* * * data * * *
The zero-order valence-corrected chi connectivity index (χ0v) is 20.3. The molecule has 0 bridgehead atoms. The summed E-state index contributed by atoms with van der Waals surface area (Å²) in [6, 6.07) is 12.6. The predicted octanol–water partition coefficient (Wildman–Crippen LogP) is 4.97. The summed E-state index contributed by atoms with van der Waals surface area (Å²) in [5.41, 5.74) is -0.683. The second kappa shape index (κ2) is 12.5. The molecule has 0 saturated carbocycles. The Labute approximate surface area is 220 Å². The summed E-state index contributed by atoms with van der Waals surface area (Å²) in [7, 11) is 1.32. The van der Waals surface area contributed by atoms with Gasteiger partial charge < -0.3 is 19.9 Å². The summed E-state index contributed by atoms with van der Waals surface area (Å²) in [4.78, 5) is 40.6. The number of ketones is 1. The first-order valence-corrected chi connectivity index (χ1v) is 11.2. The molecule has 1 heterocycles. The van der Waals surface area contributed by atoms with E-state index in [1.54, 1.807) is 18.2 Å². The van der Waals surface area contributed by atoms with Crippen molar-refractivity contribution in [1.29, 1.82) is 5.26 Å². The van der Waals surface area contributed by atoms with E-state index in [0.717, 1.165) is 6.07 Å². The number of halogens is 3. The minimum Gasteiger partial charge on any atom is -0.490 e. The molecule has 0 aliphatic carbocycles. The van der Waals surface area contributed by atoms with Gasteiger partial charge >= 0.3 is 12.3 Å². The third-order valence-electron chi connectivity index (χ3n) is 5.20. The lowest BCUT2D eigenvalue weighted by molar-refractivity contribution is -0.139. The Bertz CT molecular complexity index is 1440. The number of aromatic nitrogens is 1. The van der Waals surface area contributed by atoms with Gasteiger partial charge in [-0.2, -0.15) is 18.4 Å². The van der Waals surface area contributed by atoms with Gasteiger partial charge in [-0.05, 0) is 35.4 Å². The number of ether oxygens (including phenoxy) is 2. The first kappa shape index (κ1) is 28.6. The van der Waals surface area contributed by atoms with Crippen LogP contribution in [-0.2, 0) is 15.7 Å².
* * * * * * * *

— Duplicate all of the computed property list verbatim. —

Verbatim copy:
The zero-order valence-corrected chi connectivity index (χ0v) is 20.3. The molecule has 0 bridgehead atoms. The summed E-state index contributed by atoms with van der Waals surface area (Å²) in [6, 6.07) is 12.6. The predicted octanol–water partition coefficient (Wildman–Crippen LogP) is 4.97. The summed E-state index contributed by atoms with van der Waals surface area (Å²) in [5.41, 5.74) is -0.683. The second kappa shape index (κ2) is 12.5. The molecule has 0 saturated carbocycles. The Labute approximate surface area is 220 Å². The summed E-state index contributed by atoms with van der Waals surface area (Å²) in [7, 11) is 1.32. The van der Waals surface area contributed by atoms with Gasteiger partial charge < -0.3 is 19.9 Å². The summed E-state index contributed by atoms with van der Waals surface area (Å²) in [4.78, 5) is 40.6. The number of ketones is 1. The first-order valence-corrected chi connectivity index (χ1v) is 11.2. The molecule has 1 heterocycles. The van der Waals surface area contributed by atoms with E-state index in [1.54, 1.807) is 18.2 Å². The van der Waals surface area contributed by atoms with Crippen molar-refractivity contribution in [1.29, 1.82) is 5.26 Å². The van der Waals surface area contributed by atoms with E-state index in [0.717, 1.165) is 6.07 Å². The number of halogens is 3. The minimum Gasteiger partial charge on any atom is -0.490 e. The molecule has 0 aliphatic carbocycles. The van der Waals surface area contributed by atoms with Gasteiger partial charge >= 0.3 is 12.3 Å². The third-order valence-electron chi connectivity index (χ3n) is 5.20. The lowest BCUT2D eigenvalue weighted by molar-refractivity contribution is -0.139. The Bertz CT molecular complexity index is 1440. The number of aromatic nitrogens is 1. The van der Waals surface area contributed by atoms with Gasteiger partial charge in [-0.2, -0.15) is 18.4 Å². The van der Waals surface area contributed by atoms with Gasteiger partial charge in [-0.05, 0) is 35.4 Å². The number of ether oxygens (including phenoxy) is 2. The first kappa shape index (κ1) is 28.6. The van der Waals surface area contributed by atoms with Crippen LogP contribution in [-0.2, 0) is 15.7 Å².